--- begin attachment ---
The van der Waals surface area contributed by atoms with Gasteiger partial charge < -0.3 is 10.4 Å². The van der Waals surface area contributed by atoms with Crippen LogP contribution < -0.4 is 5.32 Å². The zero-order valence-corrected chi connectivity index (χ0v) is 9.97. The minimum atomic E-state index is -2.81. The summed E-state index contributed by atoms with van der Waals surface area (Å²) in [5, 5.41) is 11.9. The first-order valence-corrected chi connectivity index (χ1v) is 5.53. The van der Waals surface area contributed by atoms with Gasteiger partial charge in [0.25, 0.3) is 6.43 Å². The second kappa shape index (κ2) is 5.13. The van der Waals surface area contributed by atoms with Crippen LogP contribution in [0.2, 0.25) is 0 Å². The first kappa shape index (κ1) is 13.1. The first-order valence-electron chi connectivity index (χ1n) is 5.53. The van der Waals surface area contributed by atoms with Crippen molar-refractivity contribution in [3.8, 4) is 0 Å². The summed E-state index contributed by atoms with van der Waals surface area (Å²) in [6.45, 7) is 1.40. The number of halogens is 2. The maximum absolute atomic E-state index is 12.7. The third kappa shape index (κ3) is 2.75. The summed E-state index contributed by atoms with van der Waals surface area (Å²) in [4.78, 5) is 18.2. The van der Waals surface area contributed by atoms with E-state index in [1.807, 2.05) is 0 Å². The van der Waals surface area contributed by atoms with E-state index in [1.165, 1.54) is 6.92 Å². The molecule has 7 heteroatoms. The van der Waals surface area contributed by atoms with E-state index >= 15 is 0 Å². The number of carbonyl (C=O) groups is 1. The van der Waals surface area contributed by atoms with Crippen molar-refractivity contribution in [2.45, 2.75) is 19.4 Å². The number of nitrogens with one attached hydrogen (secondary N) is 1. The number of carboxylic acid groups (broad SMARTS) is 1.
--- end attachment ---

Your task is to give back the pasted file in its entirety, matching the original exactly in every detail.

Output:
The van der Waals surface area contributed by atoms with Gasteiger partial charge < -0.3 is 10.4 Å². The van der Waals surface area contributed by atoms with Crippen LogP contribution < -0.4 is 5.32 Å². The zero-order valence-corrected chi connectivity index (χ0v) is 9.97. The minimum atomic E-state index is -2.81. The summed E-state index contributed by atoms with van der Waals surface area (Å²) in [5, 5.41) is 11.9. The first-order valence-corrected chi connectivity index (χ1v) is 5.53. The van der Waals surface area contributed by atoms with Gasteiger partial charge in [0.25, 0.3) is 6.43 Å². The second kappa shape index (κ2) is 5.13. The van der Waals surface area contributed by atoms with Crippen LogP contribution in [0.2, 0.25) is 0 Å². The first kappa shape index (κ1) is 13.1. The first-order valence-electron chi connectivity index (χ1n) is 5.53. The van der Waals surface area contributed by atoms with Crippen molar-refractivity contribution in [3.8, 4) is 0 Å². The summed E-state index contributed by atoms with van der Waals surface area (Å²) in [6.45, 7) is 1.40. The number of halogens is 2. The maximum absolute atomic E-state index is 12.7. The third kappa shape index (κ3) is 2.75. The summed E-state index contributed by atoms with van der Waals surface area (Å²) in [4.78, 5) is 18.2. The van der Waals surface area contributed by atoms with E-state index in [1.807, 2.05) is 0 Å². The van der Waals surface area contributed by atoms with E-state index in [1.165, 1.54) is 6.92 Å². The molecule has 7 heteroatoms. The van der Waals surface area contributed by atoms with E-state index >= 15 is 0 Å². The number of carbonyl (C=O) groups is 1. The van der Waals surface area contributed by atoms with Crippen molar-refractivity contribution in [2.45, 2.75) is 19.4 Å². The number of nitrogens with one attached hydrogen (secondary N) is 1. The number of carboxylic acid groups (broad SMARTS) is 1.